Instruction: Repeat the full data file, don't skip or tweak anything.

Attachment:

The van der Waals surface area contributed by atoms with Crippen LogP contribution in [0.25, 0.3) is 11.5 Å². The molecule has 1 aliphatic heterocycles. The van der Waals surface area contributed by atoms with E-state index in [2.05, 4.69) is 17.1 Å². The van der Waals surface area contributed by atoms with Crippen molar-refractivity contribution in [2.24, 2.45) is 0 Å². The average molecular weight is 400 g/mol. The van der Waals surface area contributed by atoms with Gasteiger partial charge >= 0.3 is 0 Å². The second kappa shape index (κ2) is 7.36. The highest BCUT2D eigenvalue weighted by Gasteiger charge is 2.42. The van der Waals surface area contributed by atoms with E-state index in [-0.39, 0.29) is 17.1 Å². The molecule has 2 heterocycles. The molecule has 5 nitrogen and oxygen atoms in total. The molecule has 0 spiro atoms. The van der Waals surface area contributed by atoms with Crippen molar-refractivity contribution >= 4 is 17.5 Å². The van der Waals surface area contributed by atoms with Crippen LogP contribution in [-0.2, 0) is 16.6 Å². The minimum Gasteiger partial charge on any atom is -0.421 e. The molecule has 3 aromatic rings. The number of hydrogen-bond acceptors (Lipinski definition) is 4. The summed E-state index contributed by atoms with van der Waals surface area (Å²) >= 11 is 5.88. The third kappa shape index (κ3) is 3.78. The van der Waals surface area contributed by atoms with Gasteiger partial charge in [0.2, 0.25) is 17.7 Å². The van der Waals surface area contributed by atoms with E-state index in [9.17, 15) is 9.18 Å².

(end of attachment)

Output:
The van der Waals surface area contributed by atoms with Crippen LogP contribution in [0.25, 0.3) is 11.5 Å². The molecule has 1 aliphatic heterocycles. The van der Waals surface area contributed by atoms with E-state index in [2.05, 4.69) is 17.1 Å². The van der Waals surface area contributed by atoms with Crippen molar-refractivity contribution in [2.24, 2.45) is 0 Å². The average molecular weight is 400 g/mol. The van der Waals surface area contributed by atoms with Gasteiger partial charge >= 0.3 is 0 Å². The second kappa shape index (κ2) is 7.36. The highest BCUT2D eigenvalue weighted by Gasteiger charge is 2.42. The van der Waals surface area contributed by atoms with E-state index in [-0.39, 0.29) is 17.1 Å². The molecule has 2 heterocycles. The molecule has 5 nitrogen and oxygen atoms in total. The molecule has 0 spiro atoms. The van der Waals surface area contributed by atoms with Crippen molar-refractivity contribution >= 4 is 17.5 Å². The van der Waals surface area contributed by atoms with Crippen LogP contribution in [-0.2, 0) is 16.6 Å². The minimum Gasteiger partial charge on any atom is -0.421 e. The molecule has 3 aromatic rings. The number of hydrogen-bond acceptors (Lipinski definition) is 4. The summed E-state index contributed by atoms with van der Waals surface area (Å²) >= 11 is 5.88. The third kappa shape index (κ3) is 3.78. The van der Waals surface area contributed by atoms with Gasteiger partial charge in [0.2, 0.25) is 17.7 Å². The van der Waals surface area contributed by atoms with E-state index in [9.17, 15) is 9.18 Å².